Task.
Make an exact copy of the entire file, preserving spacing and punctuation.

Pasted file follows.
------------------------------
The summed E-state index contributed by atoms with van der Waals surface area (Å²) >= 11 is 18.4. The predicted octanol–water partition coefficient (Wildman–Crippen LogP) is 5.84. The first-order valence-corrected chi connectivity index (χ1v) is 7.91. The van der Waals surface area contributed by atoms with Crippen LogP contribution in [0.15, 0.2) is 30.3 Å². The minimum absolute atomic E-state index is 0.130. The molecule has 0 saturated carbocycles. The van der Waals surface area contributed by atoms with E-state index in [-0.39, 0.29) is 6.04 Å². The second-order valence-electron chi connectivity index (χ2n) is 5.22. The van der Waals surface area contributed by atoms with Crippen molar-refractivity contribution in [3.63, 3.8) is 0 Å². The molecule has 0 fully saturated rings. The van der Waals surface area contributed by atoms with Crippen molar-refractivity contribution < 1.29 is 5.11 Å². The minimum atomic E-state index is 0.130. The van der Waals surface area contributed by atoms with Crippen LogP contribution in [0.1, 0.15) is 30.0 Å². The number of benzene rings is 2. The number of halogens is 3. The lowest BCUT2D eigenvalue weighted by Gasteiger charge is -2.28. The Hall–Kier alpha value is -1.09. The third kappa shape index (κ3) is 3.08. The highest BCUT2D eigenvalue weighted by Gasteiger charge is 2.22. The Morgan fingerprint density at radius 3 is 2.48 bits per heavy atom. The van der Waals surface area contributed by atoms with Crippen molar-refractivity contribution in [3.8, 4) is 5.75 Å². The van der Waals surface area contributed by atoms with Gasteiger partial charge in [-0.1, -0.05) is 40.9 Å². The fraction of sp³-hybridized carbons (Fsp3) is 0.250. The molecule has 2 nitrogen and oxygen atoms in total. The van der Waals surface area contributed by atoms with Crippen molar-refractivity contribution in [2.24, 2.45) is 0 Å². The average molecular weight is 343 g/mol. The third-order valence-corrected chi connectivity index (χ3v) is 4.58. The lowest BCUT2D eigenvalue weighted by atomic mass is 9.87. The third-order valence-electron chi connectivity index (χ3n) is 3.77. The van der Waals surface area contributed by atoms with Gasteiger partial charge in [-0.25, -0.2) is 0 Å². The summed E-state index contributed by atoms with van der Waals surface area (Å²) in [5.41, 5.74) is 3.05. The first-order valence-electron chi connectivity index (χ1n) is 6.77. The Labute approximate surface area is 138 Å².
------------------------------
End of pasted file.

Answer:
The summed E-state index contributed by atoms with van der Waals surface area (Å²) >= 11 is 18.4. The predicted octanol–water partition coefficient (Wildman–Crippen LogP) is 5.84. The first-order valence-corrected chi connectivity index (χ1v) is 7.91. The van der Waals surface area contributed by atoms with Crippen LogP contribution in [0.15, 0.2) is 30.3 Å². The minimum absolute atomic E-state index is 0.130. The molecule has 0 saturated carbocycles. The van der Waals surface area contributed by atoms with E-state index in [-0.39, 0.29) is 6.04 Å². The second-order valence-electron chi connectivity index (χ2n) is 5.22. The van der Waals surface area contributed by atoms with Crippen molar-refractivity contribution in [3.63, 3.8) is 0 Å². The molecule has 0 fully saturated rings. The van der Waals surface area contributed by atoms with Crippen molar-refractivity contribution < 1.29 is 5.11 Å². The minimum atomic E-state index is 0.130. The van der Waals surface area contributed by atoms with Crippen LogP contribution in [0.1, 0.15) is 30.0 Å². The number of benzene rings is 2. The number of halogens is 3. The lowest BCUT2D eigenvalue weighted by Gasteiger charge is -2.28. The Hall–Kier alpha value is -1.09. The third kappa shape index (κ3) is 3.08. The highest BCUT2D eigenvalue weighted by Gasteiger charge is 2.22. The Morgan fingerprint density at radius 3 is 2.48 bits per heavy atom. The van der Waals surface area contributed by atoms with Crippen molar-refractivity contribution in [3.8, 4) is 5.75 Å². The van der Waals surface area contributed by atoms with Gasteiger partial charge in [-0.1, -0.05) is 40.9 Å². The fraction of sp³-hybridized carbons (Fsp3) is 0.250. The molecule has 2 nitrogen and oxygen atoms in total. The van der Waals surface area contributed by atoms with Crippen molar-refractivity contribution in [2.24, 2.45) is 0 Å². The average molecular weight is 343 g/mol. The third-order valence-corrected chi connectivity index (χ3v) is 4.58. The lowest BCUT2D eigenvalue weighted by atomic mass is 9.87. The third-order valence-electron chi connectivity index (χ3n) is 3.77. The van der Waals surface area contributed by atoms with Gasteiger partial charge in [-0.25, -0.2) is 0 Å². The summed E-state index contributed by atoms with van der Waals surface area (Å²) in [5.41, 5.74) is 3.05. The first-order valence-electron chi connectivity index (χ1n) is 6.77. The Labute approximate surface area is 138 Å².